Third base should be a major point of concern for the Owls heading into the season. With last year’s third-sacker Josh Rodriguez now in the Cleveland Indians’ farm system, two newcomers are competing for the spot. Freshman Diego Seastrunk could get the opening-day start tomorrow. He gives Graham lineup options with his left-handed bat and may also see playing time as a designated hitter as the season goes on. But the early favorite to start at third is J.P. Padron, a junior transfer from San Jacinto College. A much-heralded power hitter in high school, Padron had a measly 4 HR and 20 RBI last year. Graham said he hopes his coaching staff can help Padron regain his power stroke.

“One of his big problems as a hitter is that he’s had too much information,” Graham said. “He’s had too many coaches. We’re noted for simplifying. We try to apply Occam’s razor to hitting — when there are many conflicting theories, the simplest one is the best.”

Even with the competition for third base, the Owls may be deepest behind the plate. Junior catcher Danny Lehmann returns as the primary backstop after a successful summer playing for the Yarmouth-Dennis Red Sox of the Cape Cod League, an off-season league that features some of the elite college baseball players in the country. Lehmann earned a reputation for his ability to keep balls in front of him while catching for former Owls Eddie Degerman and Bryce Cox, two MLB draft picks who threw devastating and difficult-to-catch breaking pitches.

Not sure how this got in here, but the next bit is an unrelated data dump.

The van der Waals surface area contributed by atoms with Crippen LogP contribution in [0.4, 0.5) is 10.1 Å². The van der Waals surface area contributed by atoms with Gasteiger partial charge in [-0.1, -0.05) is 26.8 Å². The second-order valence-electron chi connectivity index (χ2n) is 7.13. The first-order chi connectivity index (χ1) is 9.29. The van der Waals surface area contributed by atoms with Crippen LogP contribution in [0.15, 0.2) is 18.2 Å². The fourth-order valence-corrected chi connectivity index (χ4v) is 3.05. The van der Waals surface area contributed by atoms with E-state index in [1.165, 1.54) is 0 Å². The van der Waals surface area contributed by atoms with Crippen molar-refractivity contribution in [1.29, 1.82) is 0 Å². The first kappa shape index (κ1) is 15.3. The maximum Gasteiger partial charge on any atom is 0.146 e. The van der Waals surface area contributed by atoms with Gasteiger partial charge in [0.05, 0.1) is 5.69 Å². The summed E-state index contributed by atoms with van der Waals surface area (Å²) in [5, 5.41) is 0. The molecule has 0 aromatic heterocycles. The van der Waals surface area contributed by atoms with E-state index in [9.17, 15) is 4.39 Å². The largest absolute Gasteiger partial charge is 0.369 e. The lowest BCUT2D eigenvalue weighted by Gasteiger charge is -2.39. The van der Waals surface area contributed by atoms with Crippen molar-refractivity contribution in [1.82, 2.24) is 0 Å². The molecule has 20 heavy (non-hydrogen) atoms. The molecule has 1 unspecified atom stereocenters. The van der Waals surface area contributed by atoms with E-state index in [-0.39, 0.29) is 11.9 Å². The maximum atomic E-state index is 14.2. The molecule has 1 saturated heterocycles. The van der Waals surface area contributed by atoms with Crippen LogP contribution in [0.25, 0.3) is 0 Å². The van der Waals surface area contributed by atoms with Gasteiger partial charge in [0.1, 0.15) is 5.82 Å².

“Lehmann is held in high regard throughout the nation not only for what he did last season, but what he did [in the Cape Cod League],” Graham said. “His reputation has grown just from the fact that his teams win.”

Joining Lehmann on the depth chart are senior Travis Reagan and sophomore Adam Zornes, both of whom could start for most Division I teams. Zornes has the most offensive potential of all three and will be a tough out as a designated hitter against left-handed pitching. He may also have the strongest arm. Zornes may get the start in some midweek games as Graham begins to prepare him for the starting job next year. Reagan was the everyday starter in 2004 before missing the beginning of 2005 with a foot injury that opened the door for Lehmann. Reagan should get one start per weekend series like he did last season when he was the primary catcher for Degerman. He also plays an adequate first base and could get into the lineup when Savery is on the mound.

In the outfield, the Owls’ speed makes them one of the more dangerous units in the country. Together, juniors Jordan Dodson, Chad Lembeck and Tyler Henley are quick enough to make tough plays. Henley has made 130 straight starts in centerfield for Rice, and his consistency from the left side of the plate makes him a strong presence in the batting order. He improved his offensive production significantly in 2006, hitting .336 with 54 RBI and a .436 on-base percentage.

Dodson is probably the most clutch hitter of the group. A two-time NCAA All-Regional team selection, Dodson batted .500 in last year’s Houston regional and knocked a two-run homer en route to beating LSU at the Baton Rouge regional two years ago. Lembeck, the probable starter in right field, has tremendous power but must improve on his .215 batting average from a year ago. He struggled with a back injury that kept him out of the lineup for much of the season, but he will be healthy heading into opening day and should be a threat to put up a double-digit home run total.

Sophomore transfer Jared Gayhart, also from San Jacinto, will provide some competition for playing time in the outfield. Gayhart’s left-handed bat will allow Graham to stack the lineup against strong right-handed starters. He also doubles as a pitcher and should see some time on the mound.